bah humbug ...
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I am an iSDT fanbois.  also a proud owner of two SC608AC's .. totally recommended.
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#5
(05-06-2019, 01:01 AM)DCkiwi Wrote: EGAD, you were right jonyjoe505 ....!!!!!!!! it does cutoff ok with the 24V fan I just tried. no good on the release though ... but thats another story. problem solved I guess. THANKYOU!

bah humbug ...

Big Grin Glad you got it figured!
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#6
In fact, i have had made BMS tests where i replaced one Li cell against 2 or 3 Nimh Cells. 2 for undervoltage Tests, 3 for overvoltage Tests. And small real load, as described.
I found a defect in a B6AC, but all BMS worked.
1 kWp in Test
4 kWh battery target - plus Mobile Home battery
Ultra low cost
Electronics ? No clue. Am machinery engineer.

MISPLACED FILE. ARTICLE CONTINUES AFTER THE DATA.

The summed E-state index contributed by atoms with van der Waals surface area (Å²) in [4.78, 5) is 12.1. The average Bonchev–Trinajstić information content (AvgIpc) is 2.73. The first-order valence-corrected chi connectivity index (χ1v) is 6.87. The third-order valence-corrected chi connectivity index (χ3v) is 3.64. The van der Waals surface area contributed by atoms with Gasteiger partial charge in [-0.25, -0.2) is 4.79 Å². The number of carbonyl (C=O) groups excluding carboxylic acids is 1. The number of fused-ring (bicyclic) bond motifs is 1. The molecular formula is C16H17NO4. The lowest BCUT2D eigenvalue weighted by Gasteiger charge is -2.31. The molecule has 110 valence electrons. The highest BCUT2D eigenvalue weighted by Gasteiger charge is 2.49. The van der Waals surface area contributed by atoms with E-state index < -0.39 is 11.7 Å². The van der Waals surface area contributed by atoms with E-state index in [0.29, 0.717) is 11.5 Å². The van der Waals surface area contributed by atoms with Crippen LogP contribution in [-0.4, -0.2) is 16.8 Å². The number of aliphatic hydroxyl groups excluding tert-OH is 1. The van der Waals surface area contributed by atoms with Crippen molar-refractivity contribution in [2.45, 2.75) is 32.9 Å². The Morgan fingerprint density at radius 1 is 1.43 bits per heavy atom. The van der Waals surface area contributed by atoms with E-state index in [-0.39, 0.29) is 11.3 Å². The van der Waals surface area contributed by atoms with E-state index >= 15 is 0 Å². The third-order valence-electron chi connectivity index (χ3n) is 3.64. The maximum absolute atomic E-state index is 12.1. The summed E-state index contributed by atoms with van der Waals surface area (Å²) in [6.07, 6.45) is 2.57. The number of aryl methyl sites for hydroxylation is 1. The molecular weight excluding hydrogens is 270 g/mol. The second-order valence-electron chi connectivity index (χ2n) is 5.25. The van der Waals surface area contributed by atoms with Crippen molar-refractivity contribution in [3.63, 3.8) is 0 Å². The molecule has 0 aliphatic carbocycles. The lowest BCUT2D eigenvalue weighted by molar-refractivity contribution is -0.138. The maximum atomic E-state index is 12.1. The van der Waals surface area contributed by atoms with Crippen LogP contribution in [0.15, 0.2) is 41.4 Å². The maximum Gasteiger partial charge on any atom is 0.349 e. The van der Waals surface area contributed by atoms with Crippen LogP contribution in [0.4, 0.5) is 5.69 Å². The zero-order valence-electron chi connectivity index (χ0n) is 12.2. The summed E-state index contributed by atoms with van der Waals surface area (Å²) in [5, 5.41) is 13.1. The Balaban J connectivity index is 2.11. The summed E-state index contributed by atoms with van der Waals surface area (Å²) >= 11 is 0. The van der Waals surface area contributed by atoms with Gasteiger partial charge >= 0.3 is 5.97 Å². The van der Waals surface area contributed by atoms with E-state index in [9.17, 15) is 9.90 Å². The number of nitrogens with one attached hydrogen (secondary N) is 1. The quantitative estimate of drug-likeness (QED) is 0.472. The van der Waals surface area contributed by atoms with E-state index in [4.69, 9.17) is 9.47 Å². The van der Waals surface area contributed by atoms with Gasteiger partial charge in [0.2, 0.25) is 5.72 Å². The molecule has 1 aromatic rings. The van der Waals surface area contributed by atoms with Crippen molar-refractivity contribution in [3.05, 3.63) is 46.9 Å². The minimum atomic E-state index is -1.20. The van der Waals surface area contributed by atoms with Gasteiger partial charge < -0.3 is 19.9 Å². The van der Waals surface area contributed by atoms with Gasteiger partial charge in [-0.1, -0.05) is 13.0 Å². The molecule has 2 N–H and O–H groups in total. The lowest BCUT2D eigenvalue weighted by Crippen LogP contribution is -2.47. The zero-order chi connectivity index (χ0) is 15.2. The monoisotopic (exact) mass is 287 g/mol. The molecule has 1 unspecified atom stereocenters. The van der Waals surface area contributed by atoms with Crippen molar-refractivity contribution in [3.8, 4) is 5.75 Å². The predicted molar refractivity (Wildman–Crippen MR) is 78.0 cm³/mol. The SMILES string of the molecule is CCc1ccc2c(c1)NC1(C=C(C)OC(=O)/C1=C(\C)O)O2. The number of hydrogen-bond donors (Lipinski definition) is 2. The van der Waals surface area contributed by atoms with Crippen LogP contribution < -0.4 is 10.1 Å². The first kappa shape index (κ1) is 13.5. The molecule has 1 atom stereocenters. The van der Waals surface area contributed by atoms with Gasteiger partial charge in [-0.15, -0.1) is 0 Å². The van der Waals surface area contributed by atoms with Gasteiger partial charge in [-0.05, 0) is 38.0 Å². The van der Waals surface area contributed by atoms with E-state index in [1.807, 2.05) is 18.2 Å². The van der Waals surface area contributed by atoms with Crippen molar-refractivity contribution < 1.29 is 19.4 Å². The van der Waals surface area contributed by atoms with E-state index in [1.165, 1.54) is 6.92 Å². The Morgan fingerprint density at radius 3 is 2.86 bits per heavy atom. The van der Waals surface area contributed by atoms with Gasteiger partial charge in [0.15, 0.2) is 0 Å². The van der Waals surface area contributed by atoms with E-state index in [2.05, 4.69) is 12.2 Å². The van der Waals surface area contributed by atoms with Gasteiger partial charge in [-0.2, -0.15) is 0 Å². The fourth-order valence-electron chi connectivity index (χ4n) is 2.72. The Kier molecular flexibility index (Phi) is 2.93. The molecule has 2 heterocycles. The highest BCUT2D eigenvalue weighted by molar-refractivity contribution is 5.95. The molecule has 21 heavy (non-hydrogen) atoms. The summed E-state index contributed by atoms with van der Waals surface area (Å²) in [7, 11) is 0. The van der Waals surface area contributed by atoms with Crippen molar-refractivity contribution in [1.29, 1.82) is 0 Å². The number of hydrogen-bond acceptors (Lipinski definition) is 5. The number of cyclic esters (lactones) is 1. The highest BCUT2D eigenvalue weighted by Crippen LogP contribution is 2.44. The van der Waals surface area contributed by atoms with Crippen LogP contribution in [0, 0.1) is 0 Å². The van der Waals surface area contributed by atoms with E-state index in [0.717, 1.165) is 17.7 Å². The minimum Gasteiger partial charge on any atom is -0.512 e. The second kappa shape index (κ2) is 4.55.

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#7
(06-04-2019, 11:57 AM)Cherry67 Wrote: In fact, i have had made BMS tests where i replaced one Li cell against 2 or 3 Nimh Cells. 2 for undervoltage Tests, 3 for overvoltage Tests. And small real load, as described.
I found a defect in a B6AC, but all BMS worked.
Replying to myself, as somebody asked for better explanation.

Let me I talk about a 4s BMS having 4 cells connected in series.

I wanted to make BMS-Test under real conditions, means:

- an ongoing current drops one cell below 2.7 V (or whatever the Limit of the BMS is)
- an ongoing charge raises one cell over 4.2 V (or whatever the limit of the BMS is)